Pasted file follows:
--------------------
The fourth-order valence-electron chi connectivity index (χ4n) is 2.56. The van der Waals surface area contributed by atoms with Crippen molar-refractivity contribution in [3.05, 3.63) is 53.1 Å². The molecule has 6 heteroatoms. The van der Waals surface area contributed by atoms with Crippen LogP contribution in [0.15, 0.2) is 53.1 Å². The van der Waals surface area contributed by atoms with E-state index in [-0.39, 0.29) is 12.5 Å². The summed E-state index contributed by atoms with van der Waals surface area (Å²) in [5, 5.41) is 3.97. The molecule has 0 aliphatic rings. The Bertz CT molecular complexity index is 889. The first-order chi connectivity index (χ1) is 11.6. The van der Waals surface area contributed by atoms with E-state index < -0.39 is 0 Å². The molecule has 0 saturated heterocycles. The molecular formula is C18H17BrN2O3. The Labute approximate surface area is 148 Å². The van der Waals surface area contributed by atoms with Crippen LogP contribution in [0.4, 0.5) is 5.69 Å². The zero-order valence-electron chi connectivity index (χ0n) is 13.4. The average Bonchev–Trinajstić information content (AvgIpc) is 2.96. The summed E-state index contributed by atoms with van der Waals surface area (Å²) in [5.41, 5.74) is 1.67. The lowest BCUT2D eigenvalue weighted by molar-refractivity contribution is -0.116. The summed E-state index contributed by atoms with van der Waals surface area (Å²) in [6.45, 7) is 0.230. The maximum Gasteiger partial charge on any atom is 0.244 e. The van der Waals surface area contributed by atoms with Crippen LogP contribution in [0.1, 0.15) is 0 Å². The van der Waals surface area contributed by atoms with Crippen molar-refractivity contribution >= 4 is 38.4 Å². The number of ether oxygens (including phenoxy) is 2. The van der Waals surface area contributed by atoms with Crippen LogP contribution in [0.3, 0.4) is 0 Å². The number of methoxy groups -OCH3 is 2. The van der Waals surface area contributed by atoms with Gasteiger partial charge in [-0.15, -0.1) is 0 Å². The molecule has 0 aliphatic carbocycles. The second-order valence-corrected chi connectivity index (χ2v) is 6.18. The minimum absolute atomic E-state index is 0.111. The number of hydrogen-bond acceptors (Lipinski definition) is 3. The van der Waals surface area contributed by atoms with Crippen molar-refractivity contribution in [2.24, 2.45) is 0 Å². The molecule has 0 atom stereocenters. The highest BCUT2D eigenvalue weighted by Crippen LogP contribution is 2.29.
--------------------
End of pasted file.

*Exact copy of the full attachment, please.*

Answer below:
The fourth-order valence-electron chi connectivity index (χ4n) is 2.56. The van der Waals surface area contributed by atoms with Crippen molar-refractivity contribution in [3.05, 3.63) is 53.1 Å². The molecule has 6 heteroatoms. The van der Waals surface area contributed by atoms with Crippen LogP contribution in [0.15, 0.2) is 53.1 Å². The van der Waals surface area contributed by atoms with E-state index in [-0.39, 0.29) is 12.5 Å². The summed E-state index contributed by atoms with van der Waals surface area (Å²) in [5, 5.41) is 3.97. The molecule has 0 aliphatic rings. The Bertz CT molecular complexity index is 889. The first-order chi connectivity index (χ1) is 11.6. The van der Waals surface area contributed by atoms with E-state index < -0.39 is 0 Å². The molecule has 0 saturated heterocycles. The molecular formula is C18H17BrN2O3. The Labute approximate surface area is 148 Å². The van der Waals surface area contributed by atoms with Crippen LogP contribution in [0.4, 0.5) is 5.69 Å². The zero-order valence-electron chi connectivity index (χ0n) is 13.4. The average Bonchev–Trinajstić information content (AvgIpc) is 2.96. The summed E-state index contributed by atoms with van der Waals surface area (Å²) in [5.41, 5.74) is 1.67. The lowest BCUT2D eigenvalue weighted by molar-refractivity contribution is -0.116. The summed E-state index contributed by atoms with van der Waals surface area (Å²) in [6.45, 7) is 0.230. The maximum Gasteiger partial charge on any atom is 0.244 e. The van der Waals surface area contributed by atoms with Crippen LogP contribution in [0.1, 0.15) is 0 Å². The van der Waals surface area contributed by atoms with Crippen molar-refractivity contribution >= 4 is 38.4 Å². The number of ether oxygens (including phenoxy) is 2. The van der Waals surface area contributed by atoms with Crippen LogP contribution in [0.3, 0.4) is 0 Å². The number of methoxy groups -OCH3 is 2. The van der Waals surface area contributed by atoms with Gasteiger partial charge in [-0.15, -0.1) is 0 Å². The molecule has 0 aliphatic carbocycles. The second-order valence-corrected chi connectivity index (χ2v) is 6.18. The minimum absolute atomic E-state index is 0.111. The number of hydrogen-bond acceptors (Lipinski definition) is 3. The van der Waals surface area contributed by atoms with Crippen molar-refractivity contribution in [2.24, 2.45) is 0 Å². The molecule has 0 atom stereocenters. The highest BCUT2D eigenvalue weighted by Crippen LogP contribution is 2.29.